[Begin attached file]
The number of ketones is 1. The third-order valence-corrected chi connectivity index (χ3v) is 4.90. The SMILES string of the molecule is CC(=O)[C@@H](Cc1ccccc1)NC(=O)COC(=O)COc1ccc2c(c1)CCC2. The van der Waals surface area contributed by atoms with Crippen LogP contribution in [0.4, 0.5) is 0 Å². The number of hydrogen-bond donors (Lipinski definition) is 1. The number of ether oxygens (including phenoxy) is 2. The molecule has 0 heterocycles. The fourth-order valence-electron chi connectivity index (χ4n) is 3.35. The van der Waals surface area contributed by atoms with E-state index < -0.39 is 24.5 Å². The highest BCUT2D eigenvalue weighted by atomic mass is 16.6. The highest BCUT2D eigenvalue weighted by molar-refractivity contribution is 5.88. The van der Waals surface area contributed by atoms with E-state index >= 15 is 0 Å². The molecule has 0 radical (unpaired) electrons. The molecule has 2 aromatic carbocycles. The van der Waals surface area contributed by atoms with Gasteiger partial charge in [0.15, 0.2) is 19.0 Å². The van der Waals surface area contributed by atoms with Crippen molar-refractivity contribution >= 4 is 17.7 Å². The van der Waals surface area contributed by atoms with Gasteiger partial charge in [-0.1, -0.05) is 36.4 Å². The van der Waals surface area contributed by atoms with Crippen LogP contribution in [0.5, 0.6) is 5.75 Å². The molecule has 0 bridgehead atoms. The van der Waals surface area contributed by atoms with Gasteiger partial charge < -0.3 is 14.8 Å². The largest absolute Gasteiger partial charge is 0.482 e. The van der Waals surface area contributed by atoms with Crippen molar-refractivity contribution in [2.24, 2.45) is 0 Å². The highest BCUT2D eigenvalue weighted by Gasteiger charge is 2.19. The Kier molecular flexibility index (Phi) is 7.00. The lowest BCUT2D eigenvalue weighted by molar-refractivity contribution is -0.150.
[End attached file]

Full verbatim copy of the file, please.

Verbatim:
The number of ketones is 1. The third-order valence-corrected chi connectivity index (χ3v) is 4.90. The SMILES string of the molecule is CC(=O)[C@@H](Cc1ccccc1)NC(=O)COC(=O)COc1ccc2c(c1)CCC2. The van der Waals surface area contributed by atoms with Crippen LogP contribution in [0.4, 0.5) is 0 Å². The number of hydrogen-bond donors (Lipinski definition) is 1. The number of ether oxygens (including phenoxy) is 2. The molecule has 0 heterocycles. The fourth-order valence-electron chi connectivity index (χ4n) is 3.35. The van der Waals surface area contributed by atoms with E-state index < -0.39 is 24.5 Å². The highest BCUT2D eigenvalue weighted by atomic mass is 16.6. The highest BCUT2D eigenvalue weighted by molar-refractivity contribution is 5.88. The van der Waals surface area contributed by atoms with E-state index >= 15 is 0 Å². The molecule has 0 radical (unpaired) electrons. The molecule has 2 aromatic carbocycles. The van der Waals surface area contributed by atoms with Gasteiger partial charge in [0.15, 0.2) is 19.0 Å². The van der Waals surface area contributed by atoms with Crippen molar-refractivity contribution >= 4 is 17.7 Å². The van der Waals surface area contributed by atoms with Gasteiger partial charge in [-0.1, -0.05) is 36.4 Å². The van der Waals surface area contributed by atoms with Crippen LogP contribution in [0.5, 0.6) is 5.75 Å². The molecule has 0 bridgehead atoms. The van der Waals surface area contributed by atoms with Gasteiger partial charge < -0.3 is 14.8 Å². The largest absolute Gasteiger partial charge is 0.482 e. The van der Waals surface area contributed by atoms with Crippen molar-refractivity contribution in [2.24, 2.45) is 0 Å². The highest BCUT2D eigenvalue weighted by Gasteiger charge is 2.19. The Kier molecular flexibility index (Phi) is 7.00. The lowest BCUT2D eigenvalue weighted by molar-refractivity contribution is -0.150.